Вы находитесь на странице: 1из 3

INFLUENZA

Influenza (also known as the flu) is a contagious respiratory illness caused


by flu viruses. It can cause mild to severe illness, and at times can lead to death.
The flu is different from a cold. The flu usually comes on suddenly. People who
have the flu often feel some or all of these symptoms:

Fever* or feeling feverish/chills

Cough

Sore throat

Runny or stuffy nose

Muscle or body aches

Headaches

Fatigue (tiredness)

Some people may have vomiting and diarrhea, though this is more common in
children than adults.

* It's important to note that not everyone with flu will have a fever.

These symptomps typically begin two days after exposure to the virus and
most last less than a week. The cough , however, may last for more than two
weeks. In children, there may be nausea and vomiting , but these are not
common in adults. Nausea and vomiting occur more commonly in the unrelated
infection gastroenteritis, which is sometimes inaccuratelyreferred to as stomach
flu or 24-hour flu . complications of influenza may include viral pneumonia,
secondary bacterial pneumonia, sinus infections, and worsening of previous
health problems such as asthma or heart failure.

Yearly influenza epidemics can seriously affect all populations, but the
highest risk of complications occur among children younger than age 2 years,
adults aged 65 years or older, pregnant women, people of any age with certain
medical conditions, such as chronic heart, lung, kidney liver, blood or metabolic
diseases ( such as diabetes ), or weakened immune systems, travelers and
people living abroad.
Influenza spreads easily and can sweep through schools, nursing homes,
businesses or towns. Influenza epidemics occur mainly during winter while in
tropical regions, influenza may occur throughout the year, causing outbreaks
more irregularly.

Influenza occurs globally with an annual attack rate estimated at 5%-10%


in adults and 20%-30% in children. Illnesses can result in hospitalization and
death mainly among high-risk groups ( the very young, elderly or chronically ill ).
Worldwide, these annual epidemics are estimated to result in about 3 to 5 million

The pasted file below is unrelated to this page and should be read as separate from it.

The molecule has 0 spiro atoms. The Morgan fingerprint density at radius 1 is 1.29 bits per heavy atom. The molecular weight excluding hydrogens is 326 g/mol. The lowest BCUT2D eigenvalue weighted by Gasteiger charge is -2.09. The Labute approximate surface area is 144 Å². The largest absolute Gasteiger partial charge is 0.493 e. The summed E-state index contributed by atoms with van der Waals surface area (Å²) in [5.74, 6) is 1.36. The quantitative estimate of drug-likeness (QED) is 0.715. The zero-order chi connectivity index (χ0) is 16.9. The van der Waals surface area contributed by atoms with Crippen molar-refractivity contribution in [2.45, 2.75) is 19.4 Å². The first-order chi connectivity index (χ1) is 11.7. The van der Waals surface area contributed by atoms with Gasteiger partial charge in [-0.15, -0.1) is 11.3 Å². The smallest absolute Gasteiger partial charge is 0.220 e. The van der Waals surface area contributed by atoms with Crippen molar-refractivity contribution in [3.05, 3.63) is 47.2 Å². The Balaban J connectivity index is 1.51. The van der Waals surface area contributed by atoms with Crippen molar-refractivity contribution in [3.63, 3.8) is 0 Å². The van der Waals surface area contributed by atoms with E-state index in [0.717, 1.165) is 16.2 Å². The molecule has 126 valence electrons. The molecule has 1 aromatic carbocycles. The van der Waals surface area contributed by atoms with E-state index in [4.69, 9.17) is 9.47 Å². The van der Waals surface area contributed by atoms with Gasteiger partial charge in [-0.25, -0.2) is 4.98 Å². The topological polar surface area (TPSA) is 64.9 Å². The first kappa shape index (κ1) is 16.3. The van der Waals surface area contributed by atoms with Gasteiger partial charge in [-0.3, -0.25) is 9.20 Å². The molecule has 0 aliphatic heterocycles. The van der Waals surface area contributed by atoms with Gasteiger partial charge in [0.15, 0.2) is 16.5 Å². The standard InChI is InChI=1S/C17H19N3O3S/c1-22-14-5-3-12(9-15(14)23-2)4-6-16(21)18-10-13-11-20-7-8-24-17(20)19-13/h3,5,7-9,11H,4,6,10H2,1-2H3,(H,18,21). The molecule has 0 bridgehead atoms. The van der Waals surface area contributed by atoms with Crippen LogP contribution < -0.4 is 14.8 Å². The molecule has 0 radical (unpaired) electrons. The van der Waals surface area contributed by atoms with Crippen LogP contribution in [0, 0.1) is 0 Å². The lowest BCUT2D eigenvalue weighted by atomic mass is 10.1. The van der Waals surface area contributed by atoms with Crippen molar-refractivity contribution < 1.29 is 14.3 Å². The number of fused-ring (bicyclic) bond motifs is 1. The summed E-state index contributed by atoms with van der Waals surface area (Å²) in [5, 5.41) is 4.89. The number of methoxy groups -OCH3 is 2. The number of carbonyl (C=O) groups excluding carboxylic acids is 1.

cases of severe illnes, and about 250.000 to 500.000 deaths.

In industrialized countries most deaths associated with influenza occur


among people age 65 or older. Epidemics can result in high levels of
worker/school absenteeism and productivity losses. Clinics and hospitals can be
overwbelmed during peak illness periods.

The precise effects of ibfluenza epidemics in developing countries are not


known, but research estimates indicate that a large percent of childs deaths
associated with influenza occur in developing countries every year.

How to avoid risks of influenza includes , people should cover their mouth
and nose with a tissue when coughing, and wash their hands regularly with soap
and water. If soap and water are not available, use an alcohol-based hand rub.
Linens, eating utensils, and dishes belonging to those who are sick should not be
shared without washing thoroughly first. Eating utensils can be washed either in
dishwasher or by hand with water and soap and do not need to be cleaned
separately. Further, frequently touched surfaces should be cleaned and
disinfected at home, work, school, especially if someone is ill.

But the most effective way to avoid risks of the disease and/or severe
outcomes from the ilness is vaccination. Safe and effective vaccines are available
and have been used for more than 60 years. Among healthy adults, influenza
vaccinecan provide reasonable protection. However among the elderly, influenza
vaccine may be less effective in preventing illness but may reduce severity of
disease and incidence of complications and deaths.

Vaccination is especially important for peple at higher risk of serious


influenza complications, and for people who live with or care for high risk
individuals.
WHO recommends annual vaccination for pregnant women at any stage of
pregnancy, children aged 6 months to 5 years, elderly individuals ( 65 years of
age ), individuals with chronic medical conditions, and health-care workers.